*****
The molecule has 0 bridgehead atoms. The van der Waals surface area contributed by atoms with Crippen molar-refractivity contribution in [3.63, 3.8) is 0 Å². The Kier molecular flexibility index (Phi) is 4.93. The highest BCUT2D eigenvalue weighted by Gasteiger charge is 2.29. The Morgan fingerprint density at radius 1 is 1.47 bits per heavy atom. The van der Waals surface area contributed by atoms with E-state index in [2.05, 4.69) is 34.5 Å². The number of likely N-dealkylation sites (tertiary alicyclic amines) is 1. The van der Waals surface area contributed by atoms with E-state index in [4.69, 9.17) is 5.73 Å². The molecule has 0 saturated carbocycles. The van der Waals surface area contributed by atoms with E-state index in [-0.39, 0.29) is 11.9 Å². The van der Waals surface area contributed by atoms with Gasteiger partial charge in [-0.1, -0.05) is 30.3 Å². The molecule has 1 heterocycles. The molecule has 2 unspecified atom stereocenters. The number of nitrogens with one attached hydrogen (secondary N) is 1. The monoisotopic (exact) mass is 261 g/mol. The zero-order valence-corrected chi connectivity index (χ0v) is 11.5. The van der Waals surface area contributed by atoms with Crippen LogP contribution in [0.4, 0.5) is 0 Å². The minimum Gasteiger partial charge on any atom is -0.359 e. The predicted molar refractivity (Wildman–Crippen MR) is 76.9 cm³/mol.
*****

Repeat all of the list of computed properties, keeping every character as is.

The molecule has 0 bridgehead atoms. The van der Waals surface area contributed by atoms with Crippen molar-refractivity contribution in [3.63, 3.8) is 0 Å². The Kier molecular flexibility index (Phi) is 4.93. The highest BCUT2D eigenvalue weighted by Gasteiger charge is 2.29. The Morgan fingerprint density at radius 1 is 1.47 bits per heavy atom. The van der Waals surface area contributed by atoms with E-state index in [2.05, 4.69) is 34.5 Å². The number of likely N-dealkylation sites (tertiary alicyclic amines) is 1. The van der Waals surface area contributed by atoms with E-state index in [4.69, 9.17) is 5.73 Å². The molecule has 0 saturated carbocycles. The van der Waals surface area contributed by atoms with E-state index in [-0.39, 0.29) is 11.9 Å². The van der Waals surface area contributed by atoms with Gasteiger partial charge in [-0.1, -0.05) is 30.3 Å². The molecule has 1 heterocycles. The molecule has 2 unspecified atom stereocenters. The number of nitrogens with one attached hydrogen (secondary N) is 1. The monoisotopic (exact) mass is 261 g/mol. The zero-order valence-corrected chi connectivity index (χ0v) is 11.5. The van der Waals surface area contributed by atoms with Crippen LogP contribution in [0.4, 0.5) is 0 Å². The minimum Gasteiger partial charge on any atom is -0.359 e. The predicted molar refractivity (Wildman–Crippen MR) is 76.9 cm³/mol.